WIPO Arbitration and Mediation Center
ADMINISTRATIVE PANEL DECISION
Intacct Corporation v. Mark John
Case No. D2018-1134
1. The Parties
Complainant is Intacct Corporation of San Jose, California, United States of America (“United States”), represented by SILKA Law AB, Sweden.
Respondent is Mark John of Key West, Florida, United States.
2. The Domain Name and Registrar
The disputed domain name <intaacct.com> is registered with PDR Ltd. d/b/a PublicDomainRegistry.com (the “Registrar”).
3. Procedural History
The Complaint was filed with the WIPO Arbitration and Mediation Center (the “Center”) on May 19, 2018. On May 22, 2018, the Center transmitted by email to the Registrar a request for registrar verification in connection with the disputed domain name. On May 23, 2018, the Registrar transmitted by email to the Center its verification response confirming that Respondent is listed as the registrant and providing the registrant’s contact details.
The Center verified that the Complaint satisfied the formal requirements of the Uniform Domain Name Dispute Resolution Policy (the “Policy” or “UDRP”), the Rules for Uniform Domain Name Dispute Resolution Policy (the “Rules”), and the WIPO Supplemental Rules for Uniform Domain Name Dispute Resolution Policy (the “Supplemental Rules”).
In accordance with the Rules, paragraphs 2 and 4, the Center formally notified Respondent of the Complaint, and the proceedings commenced on May 29, 2018. In accordance with the Rules, paragraph 5, the due date for Response was June 18, 2018. Respondent did not submit any response. Accordingly, the Center notified Respondent’s default on June 20, 2018.
The Center appointed Michael A. Albert as the sole panelist in this matter on July 6, 2018. The Panel finds that it was properly constituted. The Panel has submitted the Statement of Acceptance and Declaration of Impartiality and Independence, as required by the Center to ensure compliance with the Rules, paragraph 7.
4. Factual Background
Complainant is headquartered in San Jose, California and serves thousands of businesses in North America. Complainant develops accounting and financial management software solutions and provides general ledger, cash management, revenue recognition, inventory, purchasing, vendor management, financial consolidation, and financial reporting systems services.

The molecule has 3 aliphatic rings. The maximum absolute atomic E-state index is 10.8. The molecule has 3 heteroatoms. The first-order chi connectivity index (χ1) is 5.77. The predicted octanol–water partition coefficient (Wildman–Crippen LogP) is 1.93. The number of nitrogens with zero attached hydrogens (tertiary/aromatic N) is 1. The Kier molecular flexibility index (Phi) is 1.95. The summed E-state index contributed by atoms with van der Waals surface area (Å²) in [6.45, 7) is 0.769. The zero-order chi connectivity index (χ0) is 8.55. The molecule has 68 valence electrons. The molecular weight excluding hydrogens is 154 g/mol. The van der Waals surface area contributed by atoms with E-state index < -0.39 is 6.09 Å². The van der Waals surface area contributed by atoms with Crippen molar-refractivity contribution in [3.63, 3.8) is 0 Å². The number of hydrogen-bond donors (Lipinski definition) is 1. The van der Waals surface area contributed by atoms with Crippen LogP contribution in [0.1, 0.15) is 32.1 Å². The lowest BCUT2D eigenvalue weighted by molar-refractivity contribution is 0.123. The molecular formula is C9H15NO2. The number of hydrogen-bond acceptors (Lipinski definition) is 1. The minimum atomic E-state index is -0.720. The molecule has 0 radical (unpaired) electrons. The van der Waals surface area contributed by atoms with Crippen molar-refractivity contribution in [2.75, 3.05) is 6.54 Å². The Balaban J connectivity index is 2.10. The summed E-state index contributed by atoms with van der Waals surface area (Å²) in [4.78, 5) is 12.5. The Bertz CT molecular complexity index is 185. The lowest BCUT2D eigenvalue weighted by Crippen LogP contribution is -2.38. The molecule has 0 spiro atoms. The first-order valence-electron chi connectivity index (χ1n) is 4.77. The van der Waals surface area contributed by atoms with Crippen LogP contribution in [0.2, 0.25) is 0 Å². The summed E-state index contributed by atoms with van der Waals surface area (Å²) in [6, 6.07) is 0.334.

Complainant owns two United States federal registrations for the mark INTACCT. The first registration issued on July 17, 2001 and is for a service mark for “electronically updating and organizing the accounting records of businesses and individuals” and “electronic storage of the accounting records of businesses and individuals.” The second registration issued on October 2, 2012 and is for a service mark for “business consulting services in the field of financial management” and “providing temporary use of on-line nondownloadable computer software for financial management and accounting to store, manage, track, analyze and report financial information in order to streamline financial processes, gain greater financial visibility and establish strong financial controls.” Complainant, although currently operating under the name Sage Intacct, owns such trademarks under its initial name, the Intacct Corporation.
The disputed domain name <intaacct.com> was initially registered under the privacy service VistaPrint Technologies Ltd and expired in 2016. Since January 25, 2018, Respondent has held the disputed domain name. The disputed domain name does not resolve to an active website.
5. Parties’ Contentions
First, Complainant contends that the disputed domain name is confusingly similar to its registered trademarks, INTACCT. More specifically, Complainant argues that the disputed domain name is a “typovariation” of Complainant’s INTACCT marks, created “merely by adding the letter a.” Complainant adds that the inclusion of the generic Top-Level Domain (“gTLD”) “.com” does not add distinctiveness to the disputed domain name.
Second, Complainant alleges that Respondent has no rights or legitimate interests in the disputed domain name. Complainant argues that Respondent is not commonly known by the disputed domain name. Nor has Respondent demonstrated that it uses, or has prepared to use, the disputed domain name in connection with a bona fide offering of goods and services. Complainant also points out that an Internet search for “INTACCT” results in links to Complainant’s official website. Had Respondent completed a simple search of the term, Complainant argues, he would have quickly learned that the term is owned by Complainant (and has been owned by Complainant for a significant period). Respondent, Complainant argues, has frequently and knowingly incorporated prominent trademarks into domain names for his commercial benefit. Complainant cites as evidence the following domain names registered to Respondent that incorporate wellknown trademarks: <akzonobbel.com> (AKZO NOBEL), <adeccoogroup.com> (ADECCO), <mcllaren.com> (MACLAREN), and <hyaytt.com> (HYATT). Respondent has targeted such brands, Complainant explains, because “traffic capture, phishing,” or his sale of such domain names would benefit him financially.
Lastly, Complainant contends that Respondent registered and has used the disputed domain name in bad faith. Complainant argues that Respondent was aware that Complainant holds rights in the trademark INTACCT. Respondent was also aware, Complainant adds, that the similarity of the disputed domain name to that of Complainant’s name and trademarks would lead Internet users to mistakenly associate Respondent’s disputed domain name and website with Complainant. In essence, Complainant argues that the disputed domain name is passively held by Respondent in bad faith.